Here are some recent reviews for my book 40 Humourous British Traditions

  1. I received a DIGITAL Advance Reader Copy of this book from #NetGalley in exchange for an honest review.
    From the publisher — Readers will find out a lot about British humour by reading this book.
    Britain has many well documented, yet strange traditions such as Bog Snorkelling, Bonfire Night, Cheese Rolling and Haxey Hood. This book describes 40 more traditions in a similar vein, all of which are less well known. Read about Turtle Rinsing in London, Arrow Catching in Staffordshire, and Animal Gambling in the Forest of Dean. Discover where a Duck Quacking contest, a Pipe Cleaner Festival, and a Thimble Throwing competition take place. Marvel at people’s spitting, blowing, and digging exploits. All the stories are distinct and can be read independently; this is a book for the busy individual who has a spare five or ten minutes to discover the secrets of Biscuit Rolling.
    Britain is known for being full of odd, quirky people, much more so than the US and Canada — but that is what makes them great! These traditions make me wonder WHY some are still going on, but tradition is tradition. Interesting, to say the least!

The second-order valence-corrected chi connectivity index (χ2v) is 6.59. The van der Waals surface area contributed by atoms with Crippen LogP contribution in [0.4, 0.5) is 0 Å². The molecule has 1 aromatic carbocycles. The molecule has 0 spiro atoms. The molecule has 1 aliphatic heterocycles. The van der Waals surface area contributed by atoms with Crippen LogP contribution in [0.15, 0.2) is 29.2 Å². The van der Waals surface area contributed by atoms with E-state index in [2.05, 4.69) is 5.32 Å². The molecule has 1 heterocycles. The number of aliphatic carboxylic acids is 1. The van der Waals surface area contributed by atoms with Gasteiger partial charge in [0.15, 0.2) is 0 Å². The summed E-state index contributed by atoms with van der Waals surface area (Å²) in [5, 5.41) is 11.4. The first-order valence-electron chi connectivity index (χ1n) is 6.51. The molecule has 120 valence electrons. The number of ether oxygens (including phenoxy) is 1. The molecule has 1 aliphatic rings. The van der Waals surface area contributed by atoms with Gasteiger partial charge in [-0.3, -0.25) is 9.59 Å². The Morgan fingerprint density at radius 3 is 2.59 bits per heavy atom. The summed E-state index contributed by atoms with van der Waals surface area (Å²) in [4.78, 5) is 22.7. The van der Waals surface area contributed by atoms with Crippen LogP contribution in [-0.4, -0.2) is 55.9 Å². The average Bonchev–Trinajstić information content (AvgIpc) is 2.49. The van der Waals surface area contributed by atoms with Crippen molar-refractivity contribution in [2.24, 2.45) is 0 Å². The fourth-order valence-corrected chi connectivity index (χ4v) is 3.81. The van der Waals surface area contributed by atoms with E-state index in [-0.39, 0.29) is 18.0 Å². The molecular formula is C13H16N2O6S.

2. While rummaging through NetGalley, I came across this one. Again. Maybe the fifth time. I paid it little mind. Why would I? It held little promise. Plain as day, it just wasn’t serious enough. Really? That thought echoed, “Serious enough for what?” I didn’t realize I’d become my own victim. For that, I enjoyed a good laugh at my own expense. Not the first time. A most recognizable voice inside me demanded, “Get the book Paul.” Expletive left out. I listened and finally came to my senses.Now, about the book. Is it character-driven? – NO. Does it have a storyline? – same answer. The usual whodunnit, plots, twists and turns et al., well, there weren’t any. So what was there? Fun storytelling with a pinch of balderdash – without an ending. Just what I wanted! Needed. A pleasant diversion – escape from the regular rigmarole I’ve grown accustomed to. Rigmarole.

    So to Julian Worker, if you’ll excuse me, I must say, “pip pip, tally ho and all that rot”. Thanks mate for a jolly good read!

  3.  I really like this book: it is entertaining and full of humour and curious stories of British tradition.
    I recommended it if you want to be entertained and learn about some curious traditions at the same time.